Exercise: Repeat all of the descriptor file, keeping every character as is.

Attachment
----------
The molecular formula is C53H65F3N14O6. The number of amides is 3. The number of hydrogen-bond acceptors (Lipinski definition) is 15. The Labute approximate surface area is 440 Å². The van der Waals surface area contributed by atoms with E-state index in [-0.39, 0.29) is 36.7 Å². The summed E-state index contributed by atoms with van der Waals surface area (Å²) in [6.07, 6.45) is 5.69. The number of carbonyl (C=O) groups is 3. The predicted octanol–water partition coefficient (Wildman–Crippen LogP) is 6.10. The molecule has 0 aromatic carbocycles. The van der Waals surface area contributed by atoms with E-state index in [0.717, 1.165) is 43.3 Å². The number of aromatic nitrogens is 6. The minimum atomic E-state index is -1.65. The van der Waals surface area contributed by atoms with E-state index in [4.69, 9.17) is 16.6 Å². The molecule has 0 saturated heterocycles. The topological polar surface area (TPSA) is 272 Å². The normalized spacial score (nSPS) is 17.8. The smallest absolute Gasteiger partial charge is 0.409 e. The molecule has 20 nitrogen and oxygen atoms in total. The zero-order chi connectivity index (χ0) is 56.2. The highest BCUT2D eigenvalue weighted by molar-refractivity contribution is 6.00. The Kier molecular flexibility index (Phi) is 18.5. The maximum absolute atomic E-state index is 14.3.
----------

The molecular formula is C53H65F3N14O6. The number of amides is 3. The number of hydrogen-bond acceptors (Lipinski definition) is 15. The Labute approximate surface area is 440 Å². The van der Waals surface area contributed by atoms with E-state index in [-0.39, 0.29) is 36.7 Å². The summed E-state index contributed by atoms with van der Waals surface area (Å²) in [6.07, 6.45) is 5.69. The number of carbonyl (C=O) groups is 3. The predicted octanol–water partition coefficient (Wildman–Crippen LogP) is 6.10. The molecule has 0 aromatic carbocycles. The van der Waals surface area contributed by atoms with E-state index in [0.717, 1.165) is 43.3 Å². The number of aromatic nitrogens is 6. The minimum atomic E-state index is -1.65. The van der Waals surface area contributed by atoms with E-state index in [4.69, 9.17) is 16.6 Å². The molecule has 0 saturated heterocycles. The topological polar surface area (TPSA) is 272 Å². The normalized spacial score (nSPS) is 17.8. The smallest absolute Gasteiger partial charge is 0.409 e. The molecule has 20 nitrogen and oxygen atoms in total. The zero-order chi connectivity index (χ0) is 56.2. The highest BCUT2D eigenvalue weighted by molar-refractivity contribution is 6.00. The Kier molecular flexibility index (Phi) is 18.5. The maximum absolute atomic E-state index is 14.3.